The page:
| Hellenic Foundation for European & Foreign Policy

Human rights and cross-border movements

Athens, 21 – 24 November 2005

ELIAMEP organised a training seminar on “Human Rights and Cross-Border Movements” offered to European Commission officials. The training course focused on issues relating to legal and illegal migration in Europe and at the global level and on the core principles of international and European refugee law. During the seminar, new proposals on ways to address intra-EU cooperation against transnational crime were also discussed while special emphasis was also placed on specific cases of refugees and trafficked persons.

The four-day seminar aimed at:

  • Familiarising the participants with the legal entitlements that persons crossing international borders have depending on their status;
  • Exploring the current security challenges to efficient cross-border management and the tensions relating to the respect and promotion of human rights;
  • Examining EU legislation and practices regarding cross-border movement and challenges to creating a European area of freedom, justice and security;
  • Special focus will be placed issues of racism, discrimination, trafficking and corruption that may affect border-crossing through specialized presentations and case-studies.

The academic coordinators of this seminar, Dr. Ruby Gropas and Dr. Anna Triandafyllidou, focused on new forms of migration and trends in cross-border mobility while stressing the multiple dimensions of security that are intricately and unavoidably linked with migration. Ms. Theofania Antoniou, PhD candidate at Panteion University, presented an overview of the different categories of migrants and the ensuing international obligations of states.

The course concentrated on the role of the UN and the Council of Europe in protecting and promoting fundamental rights and freedoms of third country nationals. More specifically, Associate Professor Linos-Alexander Sicilianos (University of Athens and Vice-President of the UN Committee on the Elimination of Racial Discrimination) referred to the principle of non-discrimination (in all its forms – racial, gender, age, ethnic, religious, political, etc), as interpreted by the relevant UN Conventions, while Dr. Maria Stavropoulou from the Athens office of UNHCR presented the basic principles of international refugee law, while focusing on the rights of asylum seekers and refugees as well as current practice within the EU. Dr. Despina Hatzivassiliou from the Council of Europe in Strasbourg referred to case law based on the European Convention on Human Rights and stressed the tensions between different sets of rights and the challenges raised through harmonization of EU policy.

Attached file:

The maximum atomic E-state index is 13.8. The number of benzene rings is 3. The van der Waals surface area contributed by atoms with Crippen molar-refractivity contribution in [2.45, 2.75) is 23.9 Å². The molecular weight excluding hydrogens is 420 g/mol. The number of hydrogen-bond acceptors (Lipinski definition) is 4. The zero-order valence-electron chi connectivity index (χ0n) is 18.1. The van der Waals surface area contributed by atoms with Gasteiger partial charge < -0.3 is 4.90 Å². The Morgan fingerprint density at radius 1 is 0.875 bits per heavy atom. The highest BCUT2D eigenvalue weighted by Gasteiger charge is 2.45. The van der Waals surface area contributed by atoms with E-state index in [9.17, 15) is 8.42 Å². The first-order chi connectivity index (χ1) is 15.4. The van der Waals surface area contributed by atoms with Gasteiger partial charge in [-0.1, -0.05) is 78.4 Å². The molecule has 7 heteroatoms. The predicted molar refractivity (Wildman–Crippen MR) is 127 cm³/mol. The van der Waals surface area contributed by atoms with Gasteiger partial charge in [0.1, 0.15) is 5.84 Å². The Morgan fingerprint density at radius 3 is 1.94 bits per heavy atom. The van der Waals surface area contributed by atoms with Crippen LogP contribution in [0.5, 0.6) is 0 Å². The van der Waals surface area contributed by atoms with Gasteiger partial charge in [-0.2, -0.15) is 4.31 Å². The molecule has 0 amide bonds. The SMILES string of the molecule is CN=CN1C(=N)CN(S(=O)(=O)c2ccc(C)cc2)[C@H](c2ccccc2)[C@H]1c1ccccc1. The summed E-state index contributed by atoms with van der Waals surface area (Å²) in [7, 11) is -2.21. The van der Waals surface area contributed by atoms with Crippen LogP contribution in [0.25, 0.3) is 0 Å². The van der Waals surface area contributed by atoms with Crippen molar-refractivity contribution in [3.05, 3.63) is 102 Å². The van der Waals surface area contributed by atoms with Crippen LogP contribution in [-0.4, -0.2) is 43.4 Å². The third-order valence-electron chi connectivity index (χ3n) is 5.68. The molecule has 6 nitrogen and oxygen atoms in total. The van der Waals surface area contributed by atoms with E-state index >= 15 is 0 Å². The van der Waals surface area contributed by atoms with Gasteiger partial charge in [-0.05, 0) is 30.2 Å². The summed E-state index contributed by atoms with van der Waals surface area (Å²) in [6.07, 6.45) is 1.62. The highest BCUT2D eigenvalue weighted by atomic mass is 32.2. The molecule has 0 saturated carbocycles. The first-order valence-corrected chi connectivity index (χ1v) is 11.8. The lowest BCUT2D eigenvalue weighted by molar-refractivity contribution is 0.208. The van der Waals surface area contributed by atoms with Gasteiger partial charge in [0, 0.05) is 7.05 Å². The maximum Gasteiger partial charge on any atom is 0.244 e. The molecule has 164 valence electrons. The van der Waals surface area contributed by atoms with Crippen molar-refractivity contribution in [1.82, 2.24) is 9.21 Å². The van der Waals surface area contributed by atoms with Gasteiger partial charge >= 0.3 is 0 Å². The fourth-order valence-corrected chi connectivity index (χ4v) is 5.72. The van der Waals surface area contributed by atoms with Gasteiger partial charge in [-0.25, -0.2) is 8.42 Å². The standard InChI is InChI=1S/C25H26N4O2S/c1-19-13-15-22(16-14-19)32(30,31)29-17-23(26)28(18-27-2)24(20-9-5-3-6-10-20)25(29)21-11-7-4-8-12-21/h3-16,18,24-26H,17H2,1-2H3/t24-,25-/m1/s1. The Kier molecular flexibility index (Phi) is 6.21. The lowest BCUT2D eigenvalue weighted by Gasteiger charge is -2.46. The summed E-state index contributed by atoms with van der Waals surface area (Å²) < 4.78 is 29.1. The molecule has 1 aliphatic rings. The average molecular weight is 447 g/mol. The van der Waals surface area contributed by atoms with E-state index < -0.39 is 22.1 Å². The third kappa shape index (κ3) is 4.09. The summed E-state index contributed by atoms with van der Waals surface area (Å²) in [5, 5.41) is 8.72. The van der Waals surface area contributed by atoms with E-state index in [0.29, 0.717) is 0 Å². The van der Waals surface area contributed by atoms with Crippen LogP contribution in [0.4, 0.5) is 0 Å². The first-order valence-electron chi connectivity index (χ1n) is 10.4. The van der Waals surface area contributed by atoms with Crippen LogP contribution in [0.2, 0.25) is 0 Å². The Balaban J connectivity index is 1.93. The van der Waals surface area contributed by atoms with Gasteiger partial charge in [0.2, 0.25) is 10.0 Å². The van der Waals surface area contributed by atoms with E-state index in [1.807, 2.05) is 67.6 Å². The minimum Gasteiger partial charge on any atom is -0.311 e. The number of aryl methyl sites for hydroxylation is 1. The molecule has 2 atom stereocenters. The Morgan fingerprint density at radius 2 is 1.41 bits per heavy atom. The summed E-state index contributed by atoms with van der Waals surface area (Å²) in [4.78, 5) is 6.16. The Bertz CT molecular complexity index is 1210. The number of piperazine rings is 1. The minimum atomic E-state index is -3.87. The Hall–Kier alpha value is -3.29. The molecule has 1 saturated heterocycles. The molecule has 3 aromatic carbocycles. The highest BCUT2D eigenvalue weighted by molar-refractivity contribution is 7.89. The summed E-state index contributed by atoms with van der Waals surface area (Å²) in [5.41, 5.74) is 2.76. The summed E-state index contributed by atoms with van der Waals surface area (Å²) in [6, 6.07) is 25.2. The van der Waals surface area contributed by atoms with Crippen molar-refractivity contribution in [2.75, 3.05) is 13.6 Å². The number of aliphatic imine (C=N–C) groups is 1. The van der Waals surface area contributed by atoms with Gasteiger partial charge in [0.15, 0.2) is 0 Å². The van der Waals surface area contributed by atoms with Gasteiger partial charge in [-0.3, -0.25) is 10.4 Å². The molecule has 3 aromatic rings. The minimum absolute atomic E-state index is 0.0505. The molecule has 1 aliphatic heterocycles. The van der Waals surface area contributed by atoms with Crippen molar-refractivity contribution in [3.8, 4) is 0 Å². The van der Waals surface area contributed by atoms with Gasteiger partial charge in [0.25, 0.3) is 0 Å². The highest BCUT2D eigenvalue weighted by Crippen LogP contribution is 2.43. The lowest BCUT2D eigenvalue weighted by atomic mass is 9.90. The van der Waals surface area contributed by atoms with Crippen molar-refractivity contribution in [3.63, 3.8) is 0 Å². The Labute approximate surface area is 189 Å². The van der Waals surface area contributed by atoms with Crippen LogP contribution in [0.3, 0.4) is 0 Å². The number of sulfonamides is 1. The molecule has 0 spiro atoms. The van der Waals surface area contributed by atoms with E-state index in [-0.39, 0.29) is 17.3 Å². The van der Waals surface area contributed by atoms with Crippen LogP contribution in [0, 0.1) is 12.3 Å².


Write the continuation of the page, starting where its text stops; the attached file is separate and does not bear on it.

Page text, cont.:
Vassilis Hatzopoulos from College of Europe in Bruges and Associate Professor at the Democrition University of Thrace focused on Community law related to visa requirements particularly within the Schengen area, asylum matters and migration. The advantages and disadvantages of establishing a European Arrest Warrant or a European Criminal Record were at the centre of the presentations by Dr. Eleni Xanthaki and Dr. Constantin Stefanou from the School for Advanced Legal Studies of the University of London. At the core of these presentations were the challenges facing Member State cooperation and the lack of harmonized procedures in addressing transnational crime within the EU.

Finally, NGO representatives active in the field of human rights protection presented real cases and narratives of asylum seekers and trafficked persons in order to stress the human insecurity and personal dimensions associated with migration. Anthropologist Dr. Nadina Christopoulou from the Greek Council of Refugees addressed the issue of arrival and stay in Greece, while social anthropologist Ms. Marina Thomopoulou (Medecins du Monde) referred to issues related to trafficking of human beings and to Greek-Turkish cooperation in this field. Medical doctor and member of “Act Up”, Konstantis Kampourakis brought out violations with regard to the right to health and human dignity that are associated with victims of trafficking,  illegal migrants, and detention centres. Ms. Kalliopi Stefanaki Senior Investigator with the Human Rights Department of the Greek Ombudsman, presented the mandate and action of the Greek ombudsman regarding third country nationals (EU and non EU), refugees and migrants.

Overall, during the course of the seminar the existing tensions between human rights principles and the reality on the ground became increasingly apparent. The advantages but also potential shortcomings that may arise from the current European legal framework were also discussed regarding both legal and illegal movements of persons. The need for enhanced and improved inter-state and inter-agency cooperation was underlined, particularly given the important export value of EU standards in third countries.

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